Understanding the excluder : why young children exclude their peers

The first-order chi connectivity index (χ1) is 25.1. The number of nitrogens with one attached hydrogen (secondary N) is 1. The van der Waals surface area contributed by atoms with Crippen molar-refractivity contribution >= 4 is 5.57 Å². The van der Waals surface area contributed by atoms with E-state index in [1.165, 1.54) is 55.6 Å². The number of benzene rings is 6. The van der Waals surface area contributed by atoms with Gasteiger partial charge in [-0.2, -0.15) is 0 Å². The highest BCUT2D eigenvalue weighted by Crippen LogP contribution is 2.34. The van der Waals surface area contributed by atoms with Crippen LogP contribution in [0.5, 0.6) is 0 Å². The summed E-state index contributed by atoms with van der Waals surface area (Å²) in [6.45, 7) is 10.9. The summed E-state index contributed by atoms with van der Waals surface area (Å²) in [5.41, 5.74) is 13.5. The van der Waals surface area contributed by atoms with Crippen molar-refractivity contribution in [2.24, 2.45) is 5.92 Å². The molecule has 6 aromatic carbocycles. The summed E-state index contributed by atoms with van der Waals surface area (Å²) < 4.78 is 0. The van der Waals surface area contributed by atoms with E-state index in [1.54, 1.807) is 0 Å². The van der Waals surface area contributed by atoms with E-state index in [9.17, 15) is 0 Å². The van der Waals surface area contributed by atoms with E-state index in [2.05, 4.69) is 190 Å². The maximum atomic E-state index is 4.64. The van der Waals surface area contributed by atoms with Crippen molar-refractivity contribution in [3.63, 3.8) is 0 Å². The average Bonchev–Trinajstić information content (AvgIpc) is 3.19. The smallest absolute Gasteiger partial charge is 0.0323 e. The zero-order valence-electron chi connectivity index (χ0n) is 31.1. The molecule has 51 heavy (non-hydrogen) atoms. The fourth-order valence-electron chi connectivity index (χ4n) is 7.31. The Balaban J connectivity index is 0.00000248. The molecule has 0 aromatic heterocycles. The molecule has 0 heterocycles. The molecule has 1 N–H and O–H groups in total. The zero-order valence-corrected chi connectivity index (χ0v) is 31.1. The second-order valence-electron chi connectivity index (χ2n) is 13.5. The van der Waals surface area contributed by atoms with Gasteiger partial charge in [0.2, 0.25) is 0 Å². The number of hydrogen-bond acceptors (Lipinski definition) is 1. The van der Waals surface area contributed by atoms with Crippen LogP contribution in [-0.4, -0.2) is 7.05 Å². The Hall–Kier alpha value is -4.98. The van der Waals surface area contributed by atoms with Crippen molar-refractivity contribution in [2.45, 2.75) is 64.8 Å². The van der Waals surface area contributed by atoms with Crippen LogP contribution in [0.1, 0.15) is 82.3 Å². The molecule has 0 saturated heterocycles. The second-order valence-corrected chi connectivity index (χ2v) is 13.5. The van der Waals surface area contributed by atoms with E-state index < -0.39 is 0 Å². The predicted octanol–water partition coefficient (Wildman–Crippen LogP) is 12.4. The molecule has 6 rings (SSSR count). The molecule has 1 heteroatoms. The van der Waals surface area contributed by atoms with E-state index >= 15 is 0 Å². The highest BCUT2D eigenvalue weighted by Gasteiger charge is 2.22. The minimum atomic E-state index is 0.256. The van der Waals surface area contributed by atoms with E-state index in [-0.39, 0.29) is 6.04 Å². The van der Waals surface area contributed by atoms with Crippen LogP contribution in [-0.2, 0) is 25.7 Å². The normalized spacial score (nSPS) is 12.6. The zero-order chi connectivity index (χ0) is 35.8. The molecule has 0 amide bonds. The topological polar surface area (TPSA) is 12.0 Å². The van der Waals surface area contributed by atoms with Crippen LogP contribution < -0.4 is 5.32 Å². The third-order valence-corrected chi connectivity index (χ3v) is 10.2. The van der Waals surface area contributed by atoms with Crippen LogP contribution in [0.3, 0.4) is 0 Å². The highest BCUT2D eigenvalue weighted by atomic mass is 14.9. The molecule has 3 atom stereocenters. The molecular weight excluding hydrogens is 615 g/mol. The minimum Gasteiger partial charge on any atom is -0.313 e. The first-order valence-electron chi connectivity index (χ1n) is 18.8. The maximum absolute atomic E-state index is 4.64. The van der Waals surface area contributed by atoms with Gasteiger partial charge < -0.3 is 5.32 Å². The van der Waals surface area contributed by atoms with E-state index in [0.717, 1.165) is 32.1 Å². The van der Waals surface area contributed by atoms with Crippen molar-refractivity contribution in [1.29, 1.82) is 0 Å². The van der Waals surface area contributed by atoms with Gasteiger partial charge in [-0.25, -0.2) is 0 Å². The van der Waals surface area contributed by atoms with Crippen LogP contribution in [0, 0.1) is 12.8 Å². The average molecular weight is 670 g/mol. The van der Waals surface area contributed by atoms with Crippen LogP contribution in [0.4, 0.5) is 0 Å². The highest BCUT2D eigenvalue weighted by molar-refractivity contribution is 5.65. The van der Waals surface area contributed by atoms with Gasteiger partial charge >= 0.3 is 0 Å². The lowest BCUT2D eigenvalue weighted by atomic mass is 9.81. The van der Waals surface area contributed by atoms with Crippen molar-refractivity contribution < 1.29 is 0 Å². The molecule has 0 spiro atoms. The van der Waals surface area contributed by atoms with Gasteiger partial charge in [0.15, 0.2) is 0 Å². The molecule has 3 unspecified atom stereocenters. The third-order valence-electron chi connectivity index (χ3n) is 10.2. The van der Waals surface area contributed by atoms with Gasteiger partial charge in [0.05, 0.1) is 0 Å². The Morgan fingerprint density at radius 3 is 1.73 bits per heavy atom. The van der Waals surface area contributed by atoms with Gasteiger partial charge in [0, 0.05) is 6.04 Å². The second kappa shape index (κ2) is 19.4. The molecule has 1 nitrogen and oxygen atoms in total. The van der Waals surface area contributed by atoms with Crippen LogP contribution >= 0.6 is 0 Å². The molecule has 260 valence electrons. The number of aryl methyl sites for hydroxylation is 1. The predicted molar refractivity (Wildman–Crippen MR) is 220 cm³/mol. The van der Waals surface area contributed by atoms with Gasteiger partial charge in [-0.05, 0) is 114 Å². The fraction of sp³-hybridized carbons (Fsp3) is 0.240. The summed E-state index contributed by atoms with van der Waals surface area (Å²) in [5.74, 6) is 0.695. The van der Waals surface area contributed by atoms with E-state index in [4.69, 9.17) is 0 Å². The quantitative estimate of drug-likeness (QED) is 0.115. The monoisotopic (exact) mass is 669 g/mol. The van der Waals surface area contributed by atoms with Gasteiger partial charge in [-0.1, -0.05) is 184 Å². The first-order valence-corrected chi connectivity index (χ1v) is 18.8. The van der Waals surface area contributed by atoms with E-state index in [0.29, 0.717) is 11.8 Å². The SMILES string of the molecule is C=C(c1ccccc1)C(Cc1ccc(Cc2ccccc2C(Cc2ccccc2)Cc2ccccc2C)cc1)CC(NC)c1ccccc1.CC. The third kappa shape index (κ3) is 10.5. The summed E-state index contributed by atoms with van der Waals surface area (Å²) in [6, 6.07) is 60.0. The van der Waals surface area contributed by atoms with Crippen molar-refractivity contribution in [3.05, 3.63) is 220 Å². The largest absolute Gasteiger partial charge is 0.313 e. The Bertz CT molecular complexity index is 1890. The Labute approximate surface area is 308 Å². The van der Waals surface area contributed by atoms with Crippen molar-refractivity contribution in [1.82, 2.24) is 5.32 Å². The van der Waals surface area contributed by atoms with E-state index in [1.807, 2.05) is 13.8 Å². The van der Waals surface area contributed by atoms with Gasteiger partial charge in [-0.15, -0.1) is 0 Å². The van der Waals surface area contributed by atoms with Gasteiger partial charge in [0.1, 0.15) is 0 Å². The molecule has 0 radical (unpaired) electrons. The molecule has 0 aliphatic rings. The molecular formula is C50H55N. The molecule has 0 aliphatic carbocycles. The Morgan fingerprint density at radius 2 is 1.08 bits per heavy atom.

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The present study attempts to further our understanding of peer exclusion in young children’s social interactions by answering the question, “What are the motivating factors behind children’s usage of exclusion.” Exclusion is very common amongst young children (Corsaro, 1985; Fanger, Frankel & Hazen, 2012), but can also cause harm to the victims (Juvonen & Gross, 2005; MacDonald, Kingsbury & Shaw, 2005). This study used modified grounded theory to examine data collected on the exclusionary behavior of 43 children (mean age 61 months). Extensive data on all incidents of peer exclusion occurring amongst the children, including audio recordings, as well as interviews on children’s relationships and social status were used. Results indicated that some exclusion is perpetrated by a particular child if they want be in control of a social situation or to help them be powerful or high status. An entirely different type of exclusion is the exclusionary behavior that occurs for social reasons; either to help a friendship or to support a group identity. Exclusion is sometimes simply the result of the particular context surrounding the interaction: either some aspect of the children’s school environment leads to exclusion, the exclusion has become an ongoing pattern for the children or the exclusion is perpetrated to protect the children’s play. Exclusion is also sometimes the result of the excludee’s behavior—either something they did immediately prior to the incident caused them to be excluded or the way they behave, in general, contributes to them being a target of exclusion. Finally, it appears that the overall social culture of a particular classroom or specific peer group can, itself, contribute to the frequency with which children use exclusion. Typically, exclusion occurs for a combination of these reasons and only rarely does an incident of exclusion have only one cause. Implications of these findings for future research as well as practical applications and interventions are discussed.